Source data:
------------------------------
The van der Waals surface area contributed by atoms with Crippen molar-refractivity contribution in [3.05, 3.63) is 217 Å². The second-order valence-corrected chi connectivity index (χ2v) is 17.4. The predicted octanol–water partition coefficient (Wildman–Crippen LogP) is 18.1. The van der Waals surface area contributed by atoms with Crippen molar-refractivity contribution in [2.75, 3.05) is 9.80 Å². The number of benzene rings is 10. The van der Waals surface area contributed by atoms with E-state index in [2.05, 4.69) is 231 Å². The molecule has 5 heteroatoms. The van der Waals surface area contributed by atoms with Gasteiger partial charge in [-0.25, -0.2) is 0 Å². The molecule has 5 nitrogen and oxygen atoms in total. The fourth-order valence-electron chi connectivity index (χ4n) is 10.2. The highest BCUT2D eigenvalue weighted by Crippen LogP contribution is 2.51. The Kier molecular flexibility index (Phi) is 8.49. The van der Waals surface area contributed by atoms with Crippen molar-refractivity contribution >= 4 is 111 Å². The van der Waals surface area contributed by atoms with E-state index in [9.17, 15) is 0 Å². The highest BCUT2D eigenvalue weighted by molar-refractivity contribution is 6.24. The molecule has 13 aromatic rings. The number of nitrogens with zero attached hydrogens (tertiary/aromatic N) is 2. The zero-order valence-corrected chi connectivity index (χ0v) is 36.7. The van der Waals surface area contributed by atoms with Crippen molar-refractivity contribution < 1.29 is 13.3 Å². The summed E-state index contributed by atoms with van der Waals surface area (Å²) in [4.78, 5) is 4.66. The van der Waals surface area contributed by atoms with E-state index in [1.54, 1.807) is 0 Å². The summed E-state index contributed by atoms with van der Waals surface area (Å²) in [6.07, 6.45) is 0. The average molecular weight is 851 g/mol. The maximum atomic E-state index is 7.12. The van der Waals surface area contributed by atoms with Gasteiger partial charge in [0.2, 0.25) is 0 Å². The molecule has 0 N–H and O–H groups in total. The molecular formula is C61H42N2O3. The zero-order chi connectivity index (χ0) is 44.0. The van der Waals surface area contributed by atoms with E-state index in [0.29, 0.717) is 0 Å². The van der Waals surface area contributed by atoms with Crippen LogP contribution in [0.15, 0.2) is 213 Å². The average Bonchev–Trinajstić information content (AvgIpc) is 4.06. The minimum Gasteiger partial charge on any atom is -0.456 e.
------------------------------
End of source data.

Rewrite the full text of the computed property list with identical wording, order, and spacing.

The van der Waals surface area contributed by atoms with Crippen molar-refractivity contribution in [3.05, 3.63) is 217 Å². The second-order valence-corrected chi connectivity index (χ2v) is 17.4. The predicted octanol–water partition coefficient (Wildman–Crippen LogP) is 18.1. The van der Waals surface area contributed by atoms with Crippen molar-refractivity contribution in [2.75, 3.05) is 9.80 Å². The number of benzene rings is 10. The van der Waals surface area contributed by atoms with E-state index in [2.05, 4.69) is 231 Å². The molecule has 5 heteroatoms. The van der Waals surface area contributed by atoms with Gasteiger partial charge in [-0.25, -0.2) is 0 Å². The molecule has 5 nitrogen and oxygen atoms in total. The fourth-order valence-electron chi connectivity index (χ4n) is 10.2. The highest BCUT2D eigenvalue weighted by Crippen LogP contribution is 2.51. The Kier molecular flexibility index (Phi) is 8.49. The van der Waals surface area contributed by atoms with Crippen molar-refractivity contribution >= 4 is 111 Å². The van der Waals surface area contributed by atoms with E-state index in [9.17, 15) is 0 Å². The highest BCUT2D eigenvalue weighted by molar-refractivity contribution is 6.24. The molecule has 13 aromatic rings. The number of nitrogens with zero attached hydrogens (tertiary/aromatic N) is 2. The zero-order valence-corrected chi connectivity index (χ0v) is 36.7. The van der Waals surface area contributed by atoms with Crippen molar-refractivity contribution < 1.29 is 13.3 Å². The summed E-state index contributed by atoms with van der Waals surface area (Å²) in [4.78, 5) is 4.66. The van der Waals surface area contributed by atoms with E-state index in [1.54, 1.807) is 0 Å². The summed E-state index contributed by atoms with van der Waals surface area (Å²) in [6.07, 6.45) is 0. The average molecular weight is 851 g/mol. The maximum atomic E-state index is 7.12. The van der Waals surface area contributed by atoms with Gasteiger partial charge in [0.2, 0.25) is 0 Å². The molecule has 0 N–H and O–H groups in total. The molecular formula is C61H42N2O3. The zero-order chi connectivity index (χ0) is 44.0. The van der Waals surface area contributed by atoms with E-state index in [0.29, 0.717) is 0 Å². The van der Waals surface area contributed by atoms with Crippen LogP contribution in [0.15, 0.2) is 213 Å². The average Bonchev–Trinajstić information content (AvgIpc) is 4.06. The minimum Gasteiger partial charge on any atom is -0.456 e.